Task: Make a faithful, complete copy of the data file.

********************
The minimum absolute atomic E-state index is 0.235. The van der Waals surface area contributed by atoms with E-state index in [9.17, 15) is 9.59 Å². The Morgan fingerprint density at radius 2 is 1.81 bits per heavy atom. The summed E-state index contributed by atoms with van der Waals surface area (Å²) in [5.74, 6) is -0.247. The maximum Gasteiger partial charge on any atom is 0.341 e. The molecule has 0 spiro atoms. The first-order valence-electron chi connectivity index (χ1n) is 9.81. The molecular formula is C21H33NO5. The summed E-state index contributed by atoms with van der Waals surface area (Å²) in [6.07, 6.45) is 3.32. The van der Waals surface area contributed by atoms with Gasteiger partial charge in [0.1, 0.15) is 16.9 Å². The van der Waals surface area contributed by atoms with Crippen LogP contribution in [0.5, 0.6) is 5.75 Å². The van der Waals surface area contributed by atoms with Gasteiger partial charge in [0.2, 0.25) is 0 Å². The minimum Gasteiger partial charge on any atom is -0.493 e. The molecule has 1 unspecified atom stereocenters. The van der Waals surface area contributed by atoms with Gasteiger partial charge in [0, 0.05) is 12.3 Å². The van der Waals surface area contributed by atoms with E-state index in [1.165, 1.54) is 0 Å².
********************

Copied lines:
The minimum absolute atomic E-state index is 0.235. The van der Waals surface area contributed by atoms with E-state index in [9.17, 15) is 9.59 Å². The Morgan fingerprint density at radius 2 is 1.81 bits per heavy atom. The summed E-state index contributed by atoms with van der Waals surface area (Å²) in [5.74, 6) is -0.247. The maximum Gasteiger partial charge on any atom is 0.341 e. The molecule has 0 spiro atoms. The first-order valence-electron chi connectivity index (χ1n) is 9.81. The molecular formula is C21H33NO5. The summed E-state index contributed by atoms with van der Waals surface area (Å²) in [6.07, 6.45) is 3.32. The van der Waals surface area contributed by atoms with Gasteiger partial charge in [0.1, 0.15) is 16.9 Å². The van der Waals surface area contributed by atoms with Crippen LogP contribution in [0.5, 0.6) is 5.75 Å². The van der Waals surface area contributed by atoms with Gasteiger partial charge in [0.2, 0.25) is 0 Å². The minimum Gasteiger partial charge on any atom is -0.493 e. The molecule has 1 unspecified atom stereocenters. The van der Waals surface area contributed by atoms with Gasteiger partial charge in [0, 0.05) is 12.3 Å². The van der Waals surface area contributed by atoms with E-state index in [1.165, 1.54) is 0 Å².